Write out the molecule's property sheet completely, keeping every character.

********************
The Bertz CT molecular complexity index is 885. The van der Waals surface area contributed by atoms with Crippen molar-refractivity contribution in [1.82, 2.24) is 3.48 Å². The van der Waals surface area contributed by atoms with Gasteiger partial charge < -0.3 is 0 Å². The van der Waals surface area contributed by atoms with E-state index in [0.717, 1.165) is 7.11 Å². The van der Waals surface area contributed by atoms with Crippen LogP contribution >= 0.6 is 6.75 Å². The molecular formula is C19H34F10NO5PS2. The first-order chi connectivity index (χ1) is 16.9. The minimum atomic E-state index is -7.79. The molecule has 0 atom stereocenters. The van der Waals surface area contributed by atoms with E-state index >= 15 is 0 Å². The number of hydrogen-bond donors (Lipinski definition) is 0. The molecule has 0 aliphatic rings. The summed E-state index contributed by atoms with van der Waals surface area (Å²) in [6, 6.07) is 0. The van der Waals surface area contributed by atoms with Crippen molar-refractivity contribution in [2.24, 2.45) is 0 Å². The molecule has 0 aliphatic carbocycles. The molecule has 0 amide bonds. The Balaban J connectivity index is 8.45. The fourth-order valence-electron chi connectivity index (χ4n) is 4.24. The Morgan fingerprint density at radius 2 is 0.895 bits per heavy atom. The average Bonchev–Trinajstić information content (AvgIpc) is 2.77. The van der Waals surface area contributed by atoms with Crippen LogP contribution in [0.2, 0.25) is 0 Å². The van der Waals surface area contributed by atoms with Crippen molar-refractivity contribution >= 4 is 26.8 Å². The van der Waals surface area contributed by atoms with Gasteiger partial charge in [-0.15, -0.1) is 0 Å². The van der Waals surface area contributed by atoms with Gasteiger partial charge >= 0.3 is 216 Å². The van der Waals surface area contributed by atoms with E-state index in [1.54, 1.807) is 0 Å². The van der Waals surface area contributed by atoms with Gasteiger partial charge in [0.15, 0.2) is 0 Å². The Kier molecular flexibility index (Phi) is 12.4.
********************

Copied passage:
The Bertz CT molecular complexity index is 885. The van der Waals surface area contributed by atoms with Crippen molar-refractivity contribution in [1.82, 2.24) is 3.48 Å². The van der Waals surface area contributed by atoms with Gasteiger partial charge < -0.3 is 0 Å². The van der Waals surface area contributed by atoms with E-state index in [0.717, 1.165) is 7.11 Å². The van der Waals surface area contributed by atoms with Crippen LogP contribution >= 0.6 is 6.75 Å². The molecular formula is C19H34F10NO5PS2. The first-order chi connectivity index (χ1) is 16.9. The minimum atomic E-state index is -7.79. The molecule has 0 atom stereocenters. The van der Waals surface area contributed by atoms with E-state index >= 15 is 0 Å². The number of hydrogen-bond donors (Lipinski definition) is 0. The molecule has 0 aliphatic rings. The summed E-state index contributed by atoms with van der Waals surface area (Å²) in [6, 6.07) is 0. The van der Waals surface area contributed by atoms with Crippen molar-refractivity contribution in [2.24, 2.45) is 0 Å². The molecule has 0 aliphatic carbocycles. The molecule has 0 amide bonds. The Balaban J connectivity index is 8.45. The fourth-order valence-electron chi connectivity index (χ4n) is 4.24. The Morgan fingerprint density at radius 2 is 0.895 bits per heavy atom. The average Bonchev–Trinajstić information content (AvgIpc) is 2.77. The van der Waals surface area contributed by atoms with Crippen LogP contribution in [0.2, 0.25) is 0 Å². The van der Waals surface area contributed by atoms with Crippen molar-refractivity contribution >= 4 is 26.8 Å². The van der Waals surface area contributed by atoms with Gasteiger partial charge in [-0.15, -0.1) is 0 Å². The van der Waals surface area contributed by atoms with Gasteiger partial charge >= 0.3 is 216 Å². The van der Waals surface area contributed by atoms with E-state index in [1.54, 1.807) is 0 Å². The van der Waals surface area contributed by atoms with Gasteiger partial charge in [0.15, 0.2) is 0 Å². The Kier molecular flexibility index (Phi) is 12.4.